We can only speculate how much more Republican voters would have worn masks last year if Trump had consistently sent a pro-mask message and how many lives that would have saved. The coronavirus wave of the fall severely affected Republican strongholds in Iowa and Wisconsin, at a moment when it was long clear which tools were most effective in slowing the spread. Masks, if not a panacea, could have helped. Instead, after being hospitalized at Walter Reed with COVID-19, Trump defiantly removed his mask and tweeted that no one should be afraid of the virus.
Now the partisan divide is haunting the Biden administration. Persuading the "Republican half" of the country to continue some attempt to mitigate the spread of the virus is paramount in buying time until enough people are vaccinated. A recent Pew survey found that 73% of Republicans think Trump was either a good or great president. If he were to come out in favor of wearing masks, it might help — but of course, if he'd been willing to do that, the past year would have been very different.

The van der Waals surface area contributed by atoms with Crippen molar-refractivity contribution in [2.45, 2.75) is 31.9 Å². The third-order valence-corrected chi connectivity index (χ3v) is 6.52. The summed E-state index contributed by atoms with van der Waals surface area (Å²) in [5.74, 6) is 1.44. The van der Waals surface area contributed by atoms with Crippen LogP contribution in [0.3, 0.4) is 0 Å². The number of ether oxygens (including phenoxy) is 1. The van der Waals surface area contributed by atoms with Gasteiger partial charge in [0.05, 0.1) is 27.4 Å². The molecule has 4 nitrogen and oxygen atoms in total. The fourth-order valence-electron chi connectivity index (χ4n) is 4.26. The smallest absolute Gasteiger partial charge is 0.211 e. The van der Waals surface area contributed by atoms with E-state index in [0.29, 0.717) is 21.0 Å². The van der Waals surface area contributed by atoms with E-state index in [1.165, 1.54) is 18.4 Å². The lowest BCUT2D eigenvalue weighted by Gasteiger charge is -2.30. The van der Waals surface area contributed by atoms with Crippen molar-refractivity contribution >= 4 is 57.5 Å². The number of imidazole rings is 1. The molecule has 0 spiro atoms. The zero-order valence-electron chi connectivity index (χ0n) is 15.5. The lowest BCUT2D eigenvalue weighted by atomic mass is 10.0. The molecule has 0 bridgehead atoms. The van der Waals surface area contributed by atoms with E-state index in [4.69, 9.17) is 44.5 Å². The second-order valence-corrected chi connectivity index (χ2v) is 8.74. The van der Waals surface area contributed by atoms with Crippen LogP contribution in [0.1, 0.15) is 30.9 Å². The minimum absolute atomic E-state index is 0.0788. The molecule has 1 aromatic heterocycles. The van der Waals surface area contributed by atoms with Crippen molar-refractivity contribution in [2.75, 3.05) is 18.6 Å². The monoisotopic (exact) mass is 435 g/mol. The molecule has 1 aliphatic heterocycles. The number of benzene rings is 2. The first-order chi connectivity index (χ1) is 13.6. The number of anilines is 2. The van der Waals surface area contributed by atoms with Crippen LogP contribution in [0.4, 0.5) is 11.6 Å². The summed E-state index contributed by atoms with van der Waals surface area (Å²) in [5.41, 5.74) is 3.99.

Maria Milosh is a master's student at the computational analysis and public policy program in the Harris School at the University of Chicago.
Marcus Painter is an assistant professor of finance in the Chaifetz School at Saint Louis University.
Konstantin Sonin is John Dewey distinguished professor in the Harris School at the University of Chicago.
David Van Dijcke is a PhD student in economics at the University of Michigan.
Austin L. Wright is an assistant professor of public policy in the Harris School at the University of Chicago.
This piece was written for The Washington Post.
A note to our community:
As a public service, this article is available for all. Newsday readers support our strong local journalism by subscribing. Please show you value this important work by becoming a subscriber now.SUBSCRIBE